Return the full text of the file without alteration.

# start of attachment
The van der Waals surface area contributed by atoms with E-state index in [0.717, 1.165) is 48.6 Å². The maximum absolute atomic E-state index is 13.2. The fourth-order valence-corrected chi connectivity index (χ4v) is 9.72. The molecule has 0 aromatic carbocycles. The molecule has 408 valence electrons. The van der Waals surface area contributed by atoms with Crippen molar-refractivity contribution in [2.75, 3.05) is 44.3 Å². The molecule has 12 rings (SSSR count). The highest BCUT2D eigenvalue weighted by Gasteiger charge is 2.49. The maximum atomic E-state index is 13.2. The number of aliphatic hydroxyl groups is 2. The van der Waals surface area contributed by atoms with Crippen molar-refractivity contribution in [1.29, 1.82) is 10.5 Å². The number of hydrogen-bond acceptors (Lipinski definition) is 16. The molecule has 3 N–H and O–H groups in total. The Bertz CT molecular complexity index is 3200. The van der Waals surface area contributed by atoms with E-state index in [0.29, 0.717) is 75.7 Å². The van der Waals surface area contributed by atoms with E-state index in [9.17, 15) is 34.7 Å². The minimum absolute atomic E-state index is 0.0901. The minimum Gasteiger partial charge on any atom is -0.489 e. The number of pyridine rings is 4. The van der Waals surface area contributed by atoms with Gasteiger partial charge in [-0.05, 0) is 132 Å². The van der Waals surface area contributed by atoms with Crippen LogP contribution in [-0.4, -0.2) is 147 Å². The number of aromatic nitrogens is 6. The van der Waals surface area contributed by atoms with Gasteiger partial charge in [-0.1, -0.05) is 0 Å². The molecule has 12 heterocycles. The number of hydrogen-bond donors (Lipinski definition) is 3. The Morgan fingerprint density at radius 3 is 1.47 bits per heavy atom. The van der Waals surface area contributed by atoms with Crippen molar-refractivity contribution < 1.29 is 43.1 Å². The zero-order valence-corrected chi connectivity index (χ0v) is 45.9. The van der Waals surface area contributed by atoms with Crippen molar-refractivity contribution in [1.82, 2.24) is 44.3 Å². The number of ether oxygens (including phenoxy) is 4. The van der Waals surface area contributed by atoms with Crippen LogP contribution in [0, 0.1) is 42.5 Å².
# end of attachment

The van der Waals surface area contributed by atoms with E-state index in [0.717, 1.165) is 48.6 Å². The maximum absolute atomic E-state index is 13.2. The fourth-order valence-corrected chi connectivity index (χ4v) is 9.72. The molecule has 0 aromatic carbocycles. The molecule has 408 valence electrons. The van der Waals surface area contributed by atoms with Crippen molar-refractivity contribution in [2.75, 3.05) is 44.3 Å². The molecule has 12 rings (SSSR count). The highest BCUT2D eigenvalue weighted by Gasteiger charge is 2.49. The maximum atomic E-state index is 13.2. The number of aliphatic hydroxyl groups is 2. The van der Waals surface area contributed by atoms with Crippen molar-refractivity contribution in [1.29, 1.82) is 10.5 Å². The number of hydrogen-bond acceptors (Lipinski definition) is 16. The molecule has 3 N–H and O–H groups in total. The Bertz CT molecular complexity index is 3200. The van der Waals surface area contributed by atoms with E-state index in [0.29, 0.717) is 75.7 Å². The van der Waals surface area contributed by atoms with E-state index in [9.17, 15) is 34.7 Å². The minimum absolute atomic E-state index is 0.0901. The minimum Gasteiger partial charge on any atom is -0.489 e. The number of pyridine rings is 4. The van der Waals surface area contributed by atoms with Gasteiger partial charge in [-0.05, 0) is 132 Å². The van der Waals surface area contributed by atoms with Crippen LogP contribution in [-0.4, -0.2) is 147 Å². The number of aromatic nitrogens is 6. The van der Waals surface area contributed by atoms with Gasteiger partial charge in [-0.1, -0.05) is 0 Å². The molecule has 12 heterocycles. The number of hydrogen-bond donors (Lipinski definition) is 3. The Morgan fingerprint density at radius 3 is 1.47 bits per heavy atom. The van der Waals surface area contributed by atoms with Crippen molar-refractivity contribution < 1.29 is 43.1 Å². The zero-order valence-corrected chi connectivity index (χ0v) is 45.9. The van der Waals surface area contributed by atoms with Crippen molar-refractivity contribution in [1.82, 2.24) is 44.3 Å². The number of ether oxygens (including phenoxy) is 4. The van der Waals surface area contributed by atoms with Crippen LogP contribution in [0, 0.1) is 42.5 Å².